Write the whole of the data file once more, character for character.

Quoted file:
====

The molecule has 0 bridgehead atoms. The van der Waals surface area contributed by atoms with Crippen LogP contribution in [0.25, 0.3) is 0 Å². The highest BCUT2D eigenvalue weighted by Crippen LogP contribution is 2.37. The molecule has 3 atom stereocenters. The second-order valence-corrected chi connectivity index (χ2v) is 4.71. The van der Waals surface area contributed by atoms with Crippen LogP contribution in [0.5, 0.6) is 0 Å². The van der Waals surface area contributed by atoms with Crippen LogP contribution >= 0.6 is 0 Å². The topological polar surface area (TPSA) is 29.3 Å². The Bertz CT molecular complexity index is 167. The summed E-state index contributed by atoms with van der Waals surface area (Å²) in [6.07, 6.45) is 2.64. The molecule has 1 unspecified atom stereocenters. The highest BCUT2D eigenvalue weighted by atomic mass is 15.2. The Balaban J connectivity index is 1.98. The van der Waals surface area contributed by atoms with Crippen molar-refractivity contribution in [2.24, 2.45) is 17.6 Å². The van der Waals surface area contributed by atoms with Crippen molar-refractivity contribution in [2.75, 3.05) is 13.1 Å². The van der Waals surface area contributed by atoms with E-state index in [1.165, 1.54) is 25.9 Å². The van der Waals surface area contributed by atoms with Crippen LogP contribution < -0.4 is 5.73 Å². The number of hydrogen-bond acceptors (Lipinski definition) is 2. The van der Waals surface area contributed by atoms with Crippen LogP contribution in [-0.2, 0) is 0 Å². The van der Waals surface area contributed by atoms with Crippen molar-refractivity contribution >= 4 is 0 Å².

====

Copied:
The molecule has 0 bridgehead atoms. The van der Waals surface area contributed by atoms with Crippen LogP contribution in [0.25, 0.3) is 0 Å². The highest BCUT2D eigenvalue weighted by Crippen LogP contribution is 2.37. The molecule has 3 atom stereocenters. The second-order valence-corrected chi connectivity index (χ2v) is 4.71. The van der Waals surface area contributed by atoms with Crippen LogP contribution in [0.5, 0.6) is 0 Å². The van der Waals surface area contributed by atoms with Crippen LogP contribution >= 0.6 is 0 Å². The topological polar surface area (TPSA) is 29.3 Å². The Bertz CT molecular complexity index is 167. The summed E-state index contributed by atoms with van der Waals surface area (Å²) in [6.07, 6.45) is 2.64. The molecule has 1 unspecified atom stereocenters. The highest BCUT2D eigenvalue weighted by atomic mass is 15.2. The Balaban J connectivity index is 1.98. The van der Waals surface area contributed by atoms with Crippen molar-refractivity contribution in [2.24, 2.45) is 17.6 Å². The van der Waals surface area contributed by atoms with Crippen molar-refractivity contribution in [2.75, 3.05) is 13.1 Å². The van der Waals surface area contributed by atoms with E-state index in [1.165, 1.54) is 25.9 Å². The van der Waals surface area contributed by atoms with Crippen LogP contribution < -0.4 is 5.73 Å². The number of hydrogen-bond acceptors (Lipinski definition) is 2. The van der Waals surface area contributed by atoms with Crippen LogP contribution in [-0.2, 0) is 0 Å². The van der Waals surface area contributed by atoms with Crippen molar-refractivity contribution >= 4 is 0 Å².